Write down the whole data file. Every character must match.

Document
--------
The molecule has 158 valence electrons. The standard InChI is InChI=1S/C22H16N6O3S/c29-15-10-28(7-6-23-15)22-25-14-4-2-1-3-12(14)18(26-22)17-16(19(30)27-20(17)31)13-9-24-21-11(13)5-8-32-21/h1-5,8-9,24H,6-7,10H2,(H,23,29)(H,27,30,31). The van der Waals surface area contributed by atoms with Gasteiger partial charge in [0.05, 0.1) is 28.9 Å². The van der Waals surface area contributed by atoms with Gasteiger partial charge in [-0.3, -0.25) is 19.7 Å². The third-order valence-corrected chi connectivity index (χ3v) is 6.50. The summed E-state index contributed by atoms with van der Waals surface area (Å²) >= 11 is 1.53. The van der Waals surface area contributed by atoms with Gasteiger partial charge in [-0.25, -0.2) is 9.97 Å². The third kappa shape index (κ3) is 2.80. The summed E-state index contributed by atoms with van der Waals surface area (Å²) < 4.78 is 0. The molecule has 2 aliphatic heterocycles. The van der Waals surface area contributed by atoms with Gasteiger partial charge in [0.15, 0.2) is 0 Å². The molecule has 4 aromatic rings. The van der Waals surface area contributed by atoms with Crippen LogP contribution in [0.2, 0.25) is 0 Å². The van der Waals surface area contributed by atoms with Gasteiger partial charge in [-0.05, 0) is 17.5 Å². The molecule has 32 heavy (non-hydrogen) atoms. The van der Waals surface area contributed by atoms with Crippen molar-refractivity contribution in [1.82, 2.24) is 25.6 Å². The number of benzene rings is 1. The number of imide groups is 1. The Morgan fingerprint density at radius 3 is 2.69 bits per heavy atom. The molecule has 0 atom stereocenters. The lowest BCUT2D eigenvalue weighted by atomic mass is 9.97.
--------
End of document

The molecule has 158 valence electrons. The standard InChI is InChI=1S/C22H16N6O3S/c29-15-10-28(7-6-23-15)22-25-14-4-2-1-3-12(14)18(26-22)17-16(19(30)27-20(17)31)13-9-24-21-11(13)5-8-32-21/h1-5,8-9,24H,6-7,10H2,(H,23,29)(H,27,30,31). The van der Waals surface area contributed by atoms with Gasteiger partial charge in [0.05, 0.1) is 28.9 Å². The van der Waals surface area contributed by atoms with Gasteiger partial charge in [-0.3, -0.25) is 19.7 Å². The third-order valence-corrected chi connectivity index (χ3v) is 6.50. The summed E-state index contributed by atoms with van der Waals surface area (Å²) >= 11 is 1.53. The van der Waals surface area contributed by atoms with Gasteiger partial charge in [-0.25, -0.2) is 9.97 Å². The third kappa shape index (κ3) is 2.80. The summed E-state index contributed by atoms with van der Waals surface area (Å²) < 4.78 is 0. The molecule has 2 aliphatic heterocycles. The van der Waals surface area contributed by atoms with Gasteiger partial charge in [0.15, 0.2) is 0 Å². The molecule has 4 aromatic rings. The van der Waals surface area contributed by atoms with Crippen LogP contribution in [0.2, 0.25) is 0 Å². The van der Waals surface area contributed by atoms with Gasteiger partial charge in [-0.05, 0) is 17.5 Å². The molecule has 32 heavy (non-hydrogen) atoms. The van der Waals surface area contributed by atoms with Crippen molar-refractivity contribution in [1.82, 2.24) is 25.6 Å². The number of benzene rings is 1. The number of imide groups is 1. The Morgan fingerprint density at radius 3 is 2.69 bits per heavy atom. The molecule has 0 atom stereocenters. The lowest BCUT2D eigenvalue weighted by atomic mass is 9.97.